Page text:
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At 92, he still works 7 days a week

Bill Greiner, seen on Tuesday, June 7, 2016,

Bill Greiner, seen on Tuesday, June 7, 2016, is president and co-founder of industrial real estate brokerage Greiner-Maltz. He says even at 92, he has no plans of calling it quits. Credit: Newsday / John Paraskevas

Bill Greiner, president and co-founder of industrial brokerage Greiner-Maltz Co., says he hasn’t taken a vacation since the 1950s, and he likes it that way.

At 92, the Roslyn resident has no plans to retire, and continues to work seven days a week. Monday to Thursday he goes to the Plainview office of the company he started in 1953 with his business partner, the late Richard Maltz; Friday to Sunday he works from home.

The company, which also has offices in Queens, Westchester and New Jersey, brokers more than $400 million in deals annually, chief executive Tom Attivissimo said. At a luncheon on Tuesday, the firm will honor Greiner with a lifetime achievement award for his 63 years with the company.

Greiner, who now handles distribution of the company’s property maps and historic property data, said he knew nothing about the industry when he started his real estate career more than 65 years ago.

After returning from his service in the U.S. Army in 1948, he completed his business degree at City College.

“Fortunately, there were no good jobs around,” Greiner said. “I say fortunately because I went to work for a real estate firm in Manhattan . . . and I learned the real estate business.”

In 1950, he was hired as a property canvasser handing out fliers for Brett, Wyckoff, Potter & Hamilton. It was there that Greiner met Maltz, whom he credits for “formulating the concept of Greiner-Maltz.”

Greiner said he developed a talent for gathering information on potential buyers and sellers. Maltz took notice, and in 1953, the duo opened a 300-square-foot office in Long Island City. The firm opened its second office in 1962 in Westbury, before eventually setting up shop in Plainview.

Greiner’s son Dean, chief financial officer of the company, said one of the best strategies he’s learned from his dad — who brokered the sale of the 650,000-square-foot former White Rose warehouse in Farmingdale to P.C. Richard & Son — was to scout out industrial properties on Saturdays to see which companies were working overtime, and which ones had unkempt appearances.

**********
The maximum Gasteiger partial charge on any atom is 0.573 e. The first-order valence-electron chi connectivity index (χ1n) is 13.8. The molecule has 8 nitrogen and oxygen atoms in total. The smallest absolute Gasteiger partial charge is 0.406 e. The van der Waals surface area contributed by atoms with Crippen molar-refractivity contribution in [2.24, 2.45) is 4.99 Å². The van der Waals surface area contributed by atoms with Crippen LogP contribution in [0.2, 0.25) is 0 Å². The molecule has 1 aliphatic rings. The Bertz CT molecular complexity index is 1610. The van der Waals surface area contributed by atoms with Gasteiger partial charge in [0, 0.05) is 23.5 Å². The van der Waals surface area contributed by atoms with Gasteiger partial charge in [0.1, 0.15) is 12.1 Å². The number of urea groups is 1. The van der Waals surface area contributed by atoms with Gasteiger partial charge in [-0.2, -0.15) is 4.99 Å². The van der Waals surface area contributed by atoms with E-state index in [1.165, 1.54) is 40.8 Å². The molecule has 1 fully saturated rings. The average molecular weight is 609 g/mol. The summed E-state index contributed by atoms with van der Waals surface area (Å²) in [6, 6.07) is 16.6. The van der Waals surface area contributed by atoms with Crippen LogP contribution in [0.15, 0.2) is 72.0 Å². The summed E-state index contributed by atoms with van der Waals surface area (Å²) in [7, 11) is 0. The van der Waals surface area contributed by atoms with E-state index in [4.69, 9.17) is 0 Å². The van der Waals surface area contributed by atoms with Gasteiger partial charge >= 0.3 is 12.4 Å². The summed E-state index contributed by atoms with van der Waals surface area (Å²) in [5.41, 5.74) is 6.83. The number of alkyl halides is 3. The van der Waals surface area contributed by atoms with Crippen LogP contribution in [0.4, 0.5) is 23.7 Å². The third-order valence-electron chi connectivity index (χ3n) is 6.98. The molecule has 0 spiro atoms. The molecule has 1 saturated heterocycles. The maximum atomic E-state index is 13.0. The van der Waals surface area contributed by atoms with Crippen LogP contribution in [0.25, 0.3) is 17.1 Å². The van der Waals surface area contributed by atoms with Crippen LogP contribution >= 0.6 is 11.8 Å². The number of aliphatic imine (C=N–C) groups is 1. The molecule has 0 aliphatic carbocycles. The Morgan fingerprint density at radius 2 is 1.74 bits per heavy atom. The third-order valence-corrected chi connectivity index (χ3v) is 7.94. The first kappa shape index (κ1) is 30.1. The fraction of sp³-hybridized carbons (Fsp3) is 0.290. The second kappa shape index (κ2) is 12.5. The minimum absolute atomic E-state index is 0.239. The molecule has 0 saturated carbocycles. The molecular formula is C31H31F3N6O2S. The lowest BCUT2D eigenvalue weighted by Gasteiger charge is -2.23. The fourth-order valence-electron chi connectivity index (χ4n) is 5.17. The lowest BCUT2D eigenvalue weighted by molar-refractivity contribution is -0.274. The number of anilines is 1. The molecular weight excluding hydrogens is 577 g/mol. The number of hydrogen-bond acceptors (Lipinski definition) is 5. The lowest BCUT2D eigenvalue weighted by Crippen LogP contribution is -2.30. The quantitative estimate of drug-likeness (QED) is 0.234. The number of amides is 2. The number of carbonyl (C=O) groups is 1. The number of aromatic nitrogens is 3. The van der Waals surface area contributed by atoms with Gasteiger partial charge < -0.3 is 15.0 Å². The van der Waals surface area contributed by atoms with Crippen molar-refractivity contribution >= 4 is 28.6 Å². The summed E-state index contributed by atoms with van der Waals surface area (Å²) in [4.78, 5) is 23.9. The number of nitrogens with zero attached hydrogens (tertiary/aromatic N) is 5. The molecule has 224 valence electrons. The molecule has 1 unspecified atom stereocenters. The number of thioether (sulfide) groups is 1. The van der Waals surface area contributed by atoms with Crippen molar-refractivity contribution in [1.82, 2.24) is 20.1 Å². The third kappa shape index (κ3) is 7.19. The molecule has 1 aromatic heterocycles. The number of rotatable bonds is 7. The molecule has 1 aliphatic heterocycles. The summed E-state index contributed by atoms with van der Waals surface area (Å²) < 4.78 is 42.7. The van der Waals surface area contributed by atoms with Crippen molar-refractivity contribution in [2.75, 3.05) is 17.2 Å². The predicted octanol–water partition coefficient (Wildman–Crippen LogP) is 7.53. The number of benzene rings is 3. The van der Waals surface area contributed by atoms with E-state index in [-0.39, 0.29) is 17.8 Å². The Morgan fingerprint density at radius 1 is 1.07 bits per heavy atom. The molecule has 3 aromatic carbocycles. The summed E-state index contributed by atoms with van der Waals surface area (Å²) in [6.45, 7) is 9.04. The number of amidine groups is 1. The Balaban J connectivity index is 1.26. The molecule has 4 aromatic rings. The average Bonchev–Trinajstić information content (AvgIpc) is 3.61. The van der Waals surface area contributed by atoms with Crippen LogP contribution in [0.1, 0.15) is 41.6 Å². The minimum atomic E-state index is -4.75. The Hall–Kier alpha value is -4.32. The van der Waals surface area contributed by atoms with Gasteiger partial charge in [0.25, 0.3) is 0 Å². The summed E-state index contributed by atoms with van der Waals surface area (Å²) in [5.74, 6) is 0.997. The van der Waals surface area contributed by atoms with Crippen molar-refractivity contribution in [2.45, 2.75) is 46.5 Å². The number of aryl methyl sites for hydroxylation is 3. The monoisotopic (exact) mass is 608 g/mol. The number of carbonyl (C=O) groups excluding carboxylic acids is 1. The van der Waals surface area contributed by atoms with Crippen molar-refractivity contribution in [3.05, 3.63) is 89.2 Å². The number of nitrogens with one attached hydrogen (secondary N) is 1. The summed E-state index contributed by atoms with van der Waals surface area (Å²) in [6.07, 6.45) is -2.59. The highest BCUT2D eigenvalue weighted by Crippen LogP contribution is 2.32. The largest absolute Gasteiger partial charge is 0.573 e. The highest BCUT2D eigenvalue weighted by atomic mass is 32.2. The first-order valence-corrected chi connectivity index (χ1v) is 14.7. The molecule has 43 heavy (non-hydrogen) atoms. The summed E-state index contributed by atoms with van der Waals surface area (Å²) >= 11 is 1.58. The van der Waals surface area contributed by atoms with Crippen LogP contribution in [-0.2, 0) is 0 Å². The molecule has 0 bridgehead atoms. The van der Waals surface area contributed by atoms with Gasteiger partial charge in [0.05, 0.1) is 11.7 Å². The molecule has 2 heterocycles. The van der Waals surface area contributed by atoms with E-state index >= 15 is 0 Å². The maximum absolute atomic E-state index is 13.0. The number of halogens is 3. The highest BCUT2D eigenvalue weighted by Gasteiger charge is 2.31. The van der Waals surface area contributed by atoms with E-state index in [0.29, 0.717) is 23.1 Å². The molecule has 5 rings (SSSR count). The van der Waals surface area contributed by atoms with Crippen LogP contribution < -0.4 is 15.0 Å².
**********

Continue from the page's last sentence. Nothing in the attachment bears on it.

“You couldn’t ask for a better mentor or adviser,” Dean Greiner said.

Frank Frizalone, an executive director at the Melville office of international brokerage Cushman & Wakefield — a competitor of Greiner-Maltz — said Greiner was “ahead of his time in many ways,” including his development and distribution of market statistics and detailed property maps.

“He would share that information with his competitors,” Frizalone said. “There’re no more Bill Greiners out there, I can tell you that.”

Greiner credits his career longevity to an “absolute” commitment to healthy living.

“I have a very disciplined, healthy lifestyle,” said Greiner, who keeps a cycling machine and hand weights at his desk. “It’s not heredity. It’s lifestyle.”

About 40 years ago, Greiner cut beef and pork from his diet, and is a big advocate of salmon and avocados. His health routine has become such an important part of his life that he has created fliers for company employees detailing tips for exercising and eating right.

The last time Greiner took a formal vacation — a weeklong trip to Cape May with his late wife Doris, to whom he was married for 57 years — was around 1955. It was then, he said, that he realized work was his “outlet.”

“I was bored out of my mind,” he said. “I couldn’t take it.”

Greiner has held that mentality since. Although he’s no longer making deals or canvassing properties, he said, staying busy has been the key to his ongoing career.

“The most important part of your body is your brain,” Greiner said. “You’ve got to use it. You’ve got to keep busy with projects all the time.”

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